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Photo of "Burning of lepers" on © The British Library

Medieval Strategy? The Great “Leper Conspiracy” of 1321

Steve Tibble

Researching the development of the crusader states helped me appreciate the sensitive and sophisticated nature of medieval strategy. But it also demonstrated how extraordinarily disappointing human beings could be—and still are, of course.

At the end of the crusades, the Templars were suppressed by King Philip the Fair. They were accused of outlandish, unbelievable conspiracies, and their huge wealth was confiscated.

I was intrigued by this. On one level, it was all very clear. The French crown were in need of ready cash, so they had cynically invented outrageous, entirely spurious charges and used them as a pretext to plunder the riches of the Templars. So far, so obvious.

But what if that was not the whole truth? What if the king had really believed the mad accusations and conspiracy theories that he and his advisors were throwing around? And what if the French monarchy had made a habit of such behavior?

One of Philip the Fair’s successors, for instance, plumbed similarly strange depths soon afterwards. Philip V (1316—1322) and his advisors genuinely believed that there was a plot by lepers—obviously—to poison wells across France. This supposed conspiracy was—again, obviously—organized and funded by Jews.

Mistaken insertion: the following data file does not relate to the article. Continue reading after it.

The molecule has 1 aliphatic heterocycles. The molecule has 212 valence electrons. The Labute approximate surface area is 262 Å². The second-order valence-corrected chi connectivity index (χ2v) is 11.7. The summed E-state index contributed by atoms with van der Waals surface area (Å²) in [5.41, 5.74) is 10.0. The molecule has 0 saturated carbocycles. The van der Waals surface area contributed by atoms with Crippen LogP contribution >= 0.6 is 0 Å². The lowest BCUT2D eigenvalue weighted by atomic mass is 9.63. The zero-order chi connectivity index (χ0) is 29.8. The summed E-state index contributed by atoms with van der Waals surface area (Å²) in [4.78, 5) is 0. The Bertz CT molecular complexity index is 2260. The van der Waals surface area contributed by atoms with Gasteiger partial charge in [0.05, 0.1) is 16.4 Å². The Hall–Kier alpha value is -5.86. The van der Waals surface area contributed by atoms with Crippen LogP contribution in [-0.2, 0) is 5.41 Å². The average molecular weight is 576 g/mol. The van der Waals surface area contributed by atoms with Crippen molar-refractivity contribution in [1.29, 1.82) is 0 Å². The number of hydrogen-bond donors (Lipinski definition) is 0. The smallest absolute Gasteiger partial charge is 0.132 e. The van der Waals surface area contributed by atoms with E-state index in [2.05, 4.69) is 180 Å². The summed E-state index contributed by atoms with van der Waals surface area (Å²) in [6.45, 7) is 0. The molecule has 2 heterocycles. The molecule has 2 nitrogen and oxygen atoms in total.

Life as a leper in the Middle Ages was pretty tough. You would think it could not get much worse. Except that it could. And in 1321 it did.

Bernard Gui (the Inquisitor at Toulouse), who was present at the “questioning” of many lepers, wrote,

there was detected and prevented an evil plan of the lepers against the healthy persons in the kingdom of France. Indeed, plotting against the safety of the people, these persons, unhealthy in body and insane in mind, had arranged to infect the waters of the rivers and fountains and wells everywhere, by placing poison and infected matter in them and by mixing [into the water] prepared powders, so that healthy men drinking from them or using the water thus infected, would become lepers, or die, or almost die, and thus the number of the lepers would be increased and the healthy decreased.